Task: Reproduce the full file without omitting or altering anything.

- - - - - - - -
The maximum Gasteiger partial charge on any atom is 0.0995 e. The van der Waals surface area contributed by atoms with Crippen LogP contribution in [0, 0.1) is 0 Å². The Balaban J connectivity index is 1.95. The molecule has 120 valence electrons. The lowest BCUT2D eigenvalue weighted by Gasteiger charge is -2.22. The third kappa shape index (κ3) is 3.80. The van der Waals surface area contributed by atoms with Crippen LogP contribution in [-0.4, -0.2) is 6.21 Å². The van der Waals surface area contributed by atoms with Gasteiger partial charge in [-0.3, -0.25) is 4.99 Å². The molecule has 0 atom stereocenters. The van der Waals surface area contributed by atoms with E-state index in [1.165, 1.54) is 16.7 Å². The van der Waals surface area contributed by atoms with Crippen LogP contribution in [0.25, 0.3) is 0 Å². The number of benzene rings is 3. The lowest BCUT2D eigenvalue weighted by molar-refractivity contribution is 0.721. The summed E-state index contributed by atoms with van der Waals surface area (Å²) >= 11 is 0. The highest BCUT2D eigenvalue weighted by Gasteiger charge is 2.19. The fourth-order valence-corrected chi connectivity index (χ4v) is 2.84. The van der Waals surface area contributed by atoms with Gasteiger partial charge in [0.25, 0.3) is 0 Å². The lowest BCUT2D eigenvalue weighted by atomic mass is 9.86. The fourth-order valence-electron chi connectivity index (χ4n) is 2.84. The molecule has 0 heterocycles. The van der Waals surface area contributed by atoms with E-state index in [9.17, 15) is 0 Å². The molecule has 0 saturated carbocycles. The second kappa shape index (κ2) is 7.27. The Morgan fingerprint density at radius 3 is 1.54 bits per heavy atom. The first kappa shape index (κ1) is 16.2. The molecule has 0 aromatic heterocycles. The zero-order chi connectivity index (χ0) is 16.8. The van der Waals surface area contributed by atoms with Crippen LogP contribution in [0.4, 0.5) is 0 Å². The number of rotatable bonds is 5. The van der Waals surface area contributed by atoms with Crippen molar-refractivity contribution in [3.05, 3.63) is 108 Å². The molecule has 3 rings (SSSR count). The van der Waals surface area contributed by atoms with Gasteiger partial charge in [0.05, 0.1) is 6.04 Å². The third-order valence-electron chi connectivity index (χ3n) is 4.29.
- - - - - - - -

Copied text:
The maximum Gasteiger partial charge on any atom is 0.0995 e. The van der Waals surface area contributed by atoms with Crippen LogP contribution in [0, 0.1) is 0 Å². The Balaban J connectivity index is 1.95. The molecule has 120 valence electrons. The lowest BCUT2D eigenvalue weighted by Gasteiger charge is -2.22. The third kappa shape index (κ3) is 3.80. The van der Waals surface area contributed by atoms with Crippen LogP contribution in [-0.4, -0.2) is 6.21 Å². The van der Waals surface area contributed by atoms with Gasteiger partial charge in [-0.3, -0.25) is 4.99 Å². The molecule has 0 atom stereocenters. The van der Waals surface area contributed by atoms with E-state index in [1.165, 1.54) is 16.7 Å². The van der Waals surface area contributed by atoms with Crippen LogP contribution in [0.25, 0.3) is 0 Å². The number of benzene rings is 3. The lowest BCUT2D eigenvalue weighted by molar-refractivity contribution is 0.721. The summed E-state index contributed by atoms with van der Waals surface area (Å²) >= 11 is 0. The highest BCUT2D eigenvalue weighted by Gasteiger charge is 2.19. The fourth-order valence-corrected chi connectivity index (χ4v) is 2.84. The van der Waals surface area contributed by atoms with Gasteiger partial charge in [0.25, 0.3) is 0 Å². The lowest BCUT2D eigenvalue weighted by atomic mass is 9.86. The fourth-order valence-electron chi connectivity index (χ4n) is 2.84. The molecule has 0 heterocycles. The van der Waals surface area contributed by atoms with E-state index in [9.17, 15) is 0 Å². The molecule has 0 saturated carbocycles. The second kappa shape index (κ2) is 7.27. The Morgan fingerprint density at radius 3 is 1.54 bits per heavy atom. The first kappa shape index (κ1) is 16.2. The molecule has 0 aromatic heterocycles. The zero-order chi connectivity index (χ0) is 16.8. The van der Waals surface area contributed by atoms with Crippen LogP contribution in [0.4, 0.5) is 0 Å². The number of rotatable bonds is 5. The van der Waals surface area contributed by atoms with Crippen molar-refractivity contribution in [3.05, 3.63) is 108 Å². The molecule has 3 rings (SSSR count). The van der Waals surface area contributed by atoms with Gasteiger partial charge in [0.05, 0.1) is 6.04 Å². The third-order valence-electron chi connectivity index (χ3n) is 4.29.